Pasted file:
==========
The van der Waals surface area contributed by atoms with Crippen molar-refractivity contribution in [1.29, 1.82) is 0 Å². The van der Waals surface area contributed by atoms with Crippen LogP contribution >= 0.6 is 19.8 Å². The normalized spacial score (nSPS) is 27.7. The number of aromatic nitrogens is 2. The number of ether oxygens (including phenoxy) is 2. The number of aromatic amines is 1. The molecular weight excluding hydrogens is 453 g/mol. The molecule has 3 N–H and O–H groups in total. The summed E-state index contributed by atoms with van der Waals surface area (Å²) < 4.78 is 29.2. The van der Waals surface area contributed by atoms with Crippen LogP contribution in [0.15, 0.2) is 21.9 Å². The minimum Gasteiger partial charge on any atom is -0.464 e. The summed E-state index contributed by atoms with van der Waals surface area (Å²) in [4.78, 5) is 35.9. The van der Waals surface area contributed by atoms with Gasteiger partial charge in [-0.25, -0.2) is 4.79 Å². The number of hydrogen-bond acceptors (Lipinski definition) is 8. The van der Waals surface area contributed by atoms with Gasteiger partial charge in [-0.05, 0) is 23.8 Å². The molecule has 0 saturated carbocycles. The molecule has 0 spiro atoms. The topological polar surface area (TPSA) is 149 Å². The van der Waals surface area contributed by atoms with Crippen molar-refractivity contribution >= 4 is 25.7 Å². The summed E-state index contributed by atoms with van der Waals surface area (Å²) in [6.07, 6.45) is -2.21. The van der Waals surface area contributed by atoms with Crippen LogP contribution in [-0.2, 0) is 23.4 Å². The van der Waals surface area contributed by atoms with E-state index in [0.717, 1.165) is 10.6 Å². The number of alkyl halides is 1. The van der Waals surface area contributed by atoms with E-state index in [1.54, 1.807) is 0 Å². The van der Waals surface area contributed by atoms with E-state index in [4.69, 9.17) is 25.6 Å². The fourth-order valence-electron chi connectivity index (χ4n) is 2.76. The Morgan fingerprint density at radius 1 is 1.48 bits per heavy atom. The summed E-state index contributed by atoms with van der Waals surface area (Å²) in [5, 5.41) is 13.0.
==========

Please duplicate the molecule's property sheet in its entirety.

The van der Waals surface area contributed by atoms with Crippen molar-refractivity contribution in [1.29, 1.82) is 0 Å². The van der Waals surface area contributed by atoms with Crippen LogP contribution >= 0.6 is 19.8 Å². The normalized spacial score (nSPS) is 27.7. The number of aromatic nitrogens is 2. The number of ether oxygens (including phenoxy) is 2. The number of aromatic amines is 1. The molecular weight excluding hydrogens is 453 g/mol. The molecule has 3 N–H and O–H groups in total. The summed E-state index contributed by atoms with van der Waals surface area (Å²) < 4.78 is 29.2. The van der Waals surface area contributed by atoms with Crippen LogP contribution in [0.15, 0.2) is 21.9 Å². The minimum Gasteiger partial charge on any atom is -0.464 e. The summed E-state index contributed by atoms with van der Waals surface area (Å²) in [4.78, 5) is 35.9. The van der Waals surface area contributed by atoms with Gasteiger partial charge in [-0.25, -0.2) is 4.79 Å². The number of hydrogen-bond acceptors (Lipinski definition) is 8. The van der Waals surface area contributed by atoms with Gasteiger partial charge in [-0.05, 0) is 23.8 Å². The molecule has 0 saturated carbocycles. The molecule has 0 spiro atoms. The topological polar surface area (TPSA) is 149 Å². The van der Waals surface area contributed by atoms with Crippen molar-refractivity contribution >= 4 is 25.7 Å². The summed E-state index contributed by atoms with van der Waals surface area (Å²) in [6.07, 6.45) is -2.21. The van der Waals surface area contributed by atoms with Crippen LogP contribution in [-0.2, 0) is 23.4 Å². The van der Waals surface area contributed by atoms with E-state index in [0.717, 1.165) is 10.6 Å². The number of alkyl halides is 1. The van der Waals surface area contributed by atoms with E-state index in [1.54, 1.807) is 0 Å². The van der Waals surface area contributed by atoms with E-state index in [4.69, 9.17) is 25.6 Å². The fourth-order valence-electron chi connectivity index (χ4n) is 2.76. The Morgan fingerprint density at radius 1 is 1.48 bits per heavy atom. The summed E-state index contributed by atoms with van der Waals surface area (Å²) in [5, 5.41) is 13.0.